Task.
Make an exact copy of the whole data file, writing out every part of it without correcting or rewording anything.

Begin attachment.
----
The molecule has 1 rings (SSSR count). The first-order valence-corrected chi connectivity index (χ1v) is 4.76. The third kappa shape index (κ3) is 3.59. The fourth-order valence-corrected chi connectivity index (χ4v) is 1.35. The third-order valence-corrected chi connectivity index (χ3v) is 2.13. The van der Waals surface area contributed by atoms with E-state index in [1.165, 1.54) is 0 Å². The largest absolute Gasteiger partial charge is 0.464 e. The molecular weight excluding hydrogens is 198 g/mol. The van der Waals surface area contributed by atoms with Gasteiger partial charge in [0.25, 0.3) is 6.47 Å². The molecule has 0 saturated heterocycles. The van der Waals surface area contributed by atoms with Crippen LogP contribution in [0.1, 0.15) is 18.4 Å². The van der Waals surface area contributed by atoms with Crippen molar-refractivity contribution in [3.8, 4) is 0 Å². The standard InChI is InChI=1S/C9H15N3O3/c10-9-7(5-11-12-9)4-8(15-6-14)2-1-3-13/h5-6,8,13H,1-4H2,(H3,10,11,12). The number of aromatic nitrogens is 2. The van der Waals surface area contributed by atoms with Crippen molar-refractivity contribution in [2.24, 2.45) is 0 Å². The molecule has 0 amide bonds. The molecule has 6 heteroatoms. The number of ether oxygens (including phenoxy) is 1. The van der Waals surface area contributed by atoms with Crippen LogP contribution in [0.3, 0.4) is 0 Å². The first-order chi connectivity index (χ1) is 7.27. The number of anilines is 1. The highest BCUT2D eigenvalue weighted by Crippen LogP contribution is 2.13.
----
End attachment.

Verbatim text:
The molecule has 1 rings (SSSR count). The first-order valence-corrected chi connectivity index (χ1v) is 4.76. The third kappa shape index (κ3) is 3.59. The fourth-order valence-corrected chi connectivity index (χ4v) is 1.35. The third-order valence-corrected chi connectivity index (χ3v) is 2.13. The van der Waals surface area contributed by atoms with E-state index in [1.165, 1.54) is 0 Å². The largest absolute Gasteiger partial charge is 0.464 e. The molecular weight excluding hydrogens is 198 g/mol. The van der Waals surface area contributed by atoms with Gasteiger partial charge in [0.25, 0.3) is 6.47 Å². The molecule has 0 saturated heterocycles. The van der Waals surface area contributed by atoms with Crippen LogP contribution in [0.1, 0.15) is 18.4 Å². The van der Waals surface area contributed by atoms with Crippen molar-refractivity contribution in [3.8, 4) is 0 Å². The standard InChI is InChI=1S/C9H15N3O3/c10-9-7(5-11-12-9)4-8(15-6-14)2-1-3-13/h5-6,8,13H,1-4H2,(H3,10,11,12). The number of aromatic nitrogens is 2. The van der Waals surface area contributed by atoms with Crippen molar-refractivity contribution in [2.24, 2.45) is 0 Å². The molecule has 0 amide bonds. The molecule has 6 heteroatoms. The number of ether oxygens (including phenoxy) is 1. The van der Waals surface area contributed by atoms with Crippen LogP contribution in [0.3, 0.4) is 0 Å². The first-order chi connectivity index (χ1) is 7.27. The number of anilines is 1. The highest BCUT2D eigenvalue weighted by Crippen LogP contribution is 2.13.